Genesis 2:24 says “Therefore shall a man leave his father and his mother, and shall cleave unto his wife: and they shall be one flesh.”
There is not a companion verse in the Bible which expressly says that a woman should leave her father and mother, and cleave unto her husband. Yet I am sure this is implied in Genesis 2:24 and is borne out in the New Testament and in the narratives of the stories of the wives of Abraham, Isaac and Jacob.
Can I have your thoughts on Genesis 2:24 and its applicability to a woman in a modern-day marriage?
What is your take on Rahab the harlot of the book of Joshua being a different person than the Rahab of Matthew that married Salmon? According to R.K.Phillips, they are two distinctly different individuals. He backs his statement up using the Hebrew, and the Greek Septuagint, and the Greek of The New Testament. I have always heard they were one in the same. But there is a large gap of time that has never been accounted for. Please give me your take on this subject.
As I was reading Numbers I wondered why in chapter 26 verse 46 it mentions Asher’s daughter when Moses and Aaron were taking a census of all the males 20 years old and up for the purpose of going to war. When I Googled her I went to a website that says in Rabbinical literature that Serah was the daughter of Ashers second wife and not of his blood. She is the only female mentioned in this chapter and I was wondering if you knew anything about her and what the significance of her being mentioned here is.
I love your site and may the Lord bless you and your ministry. My question surrounds Mary, the mother of Jesus. I understand that, since the Fall in the garden of Eden, all of mankind is born with a sinful nature. Although physically a virgin, can you tell me how Mary was “purified” to make her worthy to give birth to the Messiah? Some scriptural references would help immensely.
Thank you so much for your site. I’m studying the temple of Ezekiel, and the boundaries of Israel during the Millennium and google search came up with your site. I read and took notes on your article “The Coming Temple.” Very well researched; thanks.
My questions are as follows:
1. the temple built in Shiloh … is it the temple described in Ezekiel 40-48? You confused me by saying (and I quote from your article)
“Following instructions given by Ezekiel, this Temple will be located north of Jerusalem in Shiloh.”
The instructions you are referring to, are they in Ezek. 40-48?
2. When Yahshua returns to build the fallen tent of David, which temple is that? You say that temple is Ez 40-48. Do you mean that Ezekiel describes two temples? Please clarify.
3. Have you considered the temple not made by hands? Have you considered that the tent of David could be the ‘family’ or house of David? The Greek word used here can be translated as family or house.
Thank you for your insights. I’ve been reading about the inerrancy of the Bible, or rather, of the original writings. I’ve been systematically looking up the various verses that have discrepancies and reading about the reasons for that discrepancy. In reading the answers (which are all due to copyist errors), I wonder why, if the original writings were without error, don’t the bible translators/editors go back and correct those copyist errors … why leave them in? And, if the original writings are not available, how do you know they were without error?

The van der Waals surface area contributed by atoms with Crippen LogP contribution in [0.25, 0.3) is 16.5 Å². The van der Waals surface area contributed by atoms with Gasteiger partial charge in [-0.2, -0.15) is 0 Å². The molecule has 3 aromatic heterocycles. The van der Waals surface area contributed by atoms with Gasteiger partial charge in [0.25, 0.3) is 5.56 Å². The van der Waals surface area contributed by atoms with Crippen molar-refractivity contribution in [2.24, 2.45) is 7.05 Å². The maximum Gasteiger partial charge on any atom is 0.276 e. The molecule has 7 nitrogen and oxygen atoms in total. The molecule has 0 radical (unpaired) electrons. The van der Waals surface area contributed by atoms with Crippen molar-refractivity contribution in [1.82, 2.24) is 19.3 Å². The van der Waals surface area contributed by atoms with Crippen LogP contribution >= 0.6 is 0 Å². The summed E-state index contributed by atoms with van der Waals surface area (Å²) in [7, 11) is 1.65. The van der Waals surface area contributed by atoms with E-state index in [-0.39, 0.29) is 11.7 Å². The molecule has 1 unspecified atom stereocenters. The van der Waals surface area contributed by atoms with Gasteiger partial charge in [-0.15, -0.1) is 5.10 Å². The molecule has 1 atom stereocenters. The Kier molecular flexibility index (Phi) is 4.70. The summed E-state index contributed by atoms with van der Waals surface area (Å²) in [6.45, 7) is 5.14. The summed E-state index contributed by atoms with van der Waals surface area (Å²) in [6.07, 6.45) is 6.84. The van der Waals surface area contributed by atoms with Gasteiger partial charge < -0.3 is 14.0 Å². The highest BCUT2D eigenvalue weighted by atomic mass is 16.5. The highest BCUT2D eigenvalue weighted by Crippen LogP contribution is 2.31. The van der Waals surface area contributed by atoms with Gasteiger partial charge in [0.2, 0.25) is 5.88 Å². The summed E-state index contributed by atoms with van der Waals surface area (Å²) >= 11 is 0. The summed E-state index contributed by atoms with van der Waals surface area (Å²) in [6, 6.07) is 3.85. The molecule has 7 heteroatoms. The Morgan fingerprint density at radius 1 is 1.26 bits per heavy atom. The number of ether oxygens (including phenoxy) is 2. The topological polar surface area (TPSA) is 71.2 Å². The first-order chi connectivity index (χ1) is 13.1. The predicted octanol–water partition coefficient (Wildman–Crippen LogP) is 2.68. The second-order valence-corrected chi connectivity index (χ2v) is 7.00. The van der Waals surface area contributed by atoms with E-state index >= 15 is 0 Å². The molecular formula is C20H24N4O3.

First, I really want to say, Praise God for this website! God has used you’re writings to really help me grow in faith with Him.
My question is. What advice would you give someone that is called to youth ministry?
Thank you very much for your time and God Bless!
Please explain to me how you come to the conclusion that the “parable of the talents” and the parable of the “sheep and goats” have to do with people only in the Tribulation. I’ve read these parables many times before and I have never gotten that message.
Thanks so much for your ministry and the time and energy you devote to it. I have a question about the faith of Abraham.
Romans 4:10-20 says that Abraham did not waver in his faith, in regards to the Promise. I believe that this is true. Clearly, he believed in the promise of a son in order to continue to do the things that are necessary for a couple to have children. Doing this even unto very old age.
What I’m trying to understand better is why Abraham took Hagar when she was offered.
I’m just trying to reconcile how saying his faith in a promised son didn’t waiver with his decision to be with Hagar for the specific reason of producing a son. Is it that GOD doesn’t expect our faith to be perfect to be acceptable? What was GOD looking at when He said Abraham’s faith did not waiver? I think understanding this better would help me understand the state of my own faith better.
A follow-up question to the kosher question I recently posted: regarding the Council of Jerusalem and the four edicts sent to the Gentiles and its applicability today, how what does it mean to avoid eating blood and things strangled and how can we avoid that today?
I understand that in keeping kosher, to avoid blood would require either broiling or soaking in saltwater to remove any residual blood, but are we expected to do that today? Inevitably, there seems to be trace amount of blood in precooked meat. Also, I understand that the prohibition from things strangled may pertain to avoiding eating meat from animals that have been inhumanely slaughtered. How can we be sure in today’s world? If the blood and inhumane slaughter avoidance is to be taken to the nth degree today, how does that apply to buying meat from the market or even eating out?